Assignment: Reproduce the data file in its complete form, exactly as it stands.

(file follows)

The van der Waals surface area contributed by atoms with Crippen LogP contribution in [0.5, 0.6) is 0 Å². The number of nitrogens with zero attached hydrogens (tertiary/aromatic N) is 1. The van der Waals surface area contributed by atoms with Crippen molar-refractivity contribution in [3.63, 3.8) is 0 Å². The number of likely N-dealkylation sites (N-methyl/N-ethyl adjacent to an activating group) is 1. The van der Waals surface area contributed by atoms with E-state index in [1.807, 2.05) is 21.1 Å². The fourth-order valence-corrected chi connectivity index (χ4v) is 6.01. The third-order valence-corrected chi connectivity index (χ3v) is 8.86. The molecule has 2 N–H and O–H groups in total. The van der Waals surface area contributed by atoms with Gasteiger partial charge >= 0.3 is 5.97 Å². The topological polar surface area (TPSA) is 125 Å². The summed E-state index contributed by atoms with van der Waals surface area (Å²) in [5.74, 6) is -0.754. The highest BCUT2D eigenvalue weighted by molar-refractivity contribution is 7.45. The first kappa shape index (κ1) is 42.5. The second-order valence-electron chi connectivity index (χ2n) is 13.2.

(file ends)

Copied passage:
The van der Waals surface area contributed by atoms with Crippen LogP contribution in [0.5, 0.6) is 0 Å². The number of nitrogens with zero attached hydrogens (tertiary/aromatic N) is 1. The van der Waals surface area contributed by atoms with Crippen molar-refractivity contribution in [3.63, 3.8) is 0 Å². The number of likely N-dealkylation sites (N-methyl/N-ethyl adjacent to an activating group) is 1. The van der Waals surface area contributed by atoms with E-state index in [1.807, 2.05) is 21.1 Å². The fourth-order valence-corrected chi connectivity index (χ4v) is 6.01. The third-order valence-corrected chi connectivity index (χ3v) is 8.86. The molecule has 2 N–H and O–H groups in total. The van der Waals surface area contributed by atoms with Gasteiger partial charge >= 0.3 is 5.97 Å². The topological polar surface area (TPSA) is 125 Å². The summed E-state index contributed by atoms with van der Waals surface area (Å²) in [5.74, 6) is -0.754. The highest BCUT2D eigenvalue weighted by molar-refractivity contribution is 7.45. The first kappa shape index (κ1) is 42.5. The second-order valence-electron chi connectivity index (χ2n) is 13.2.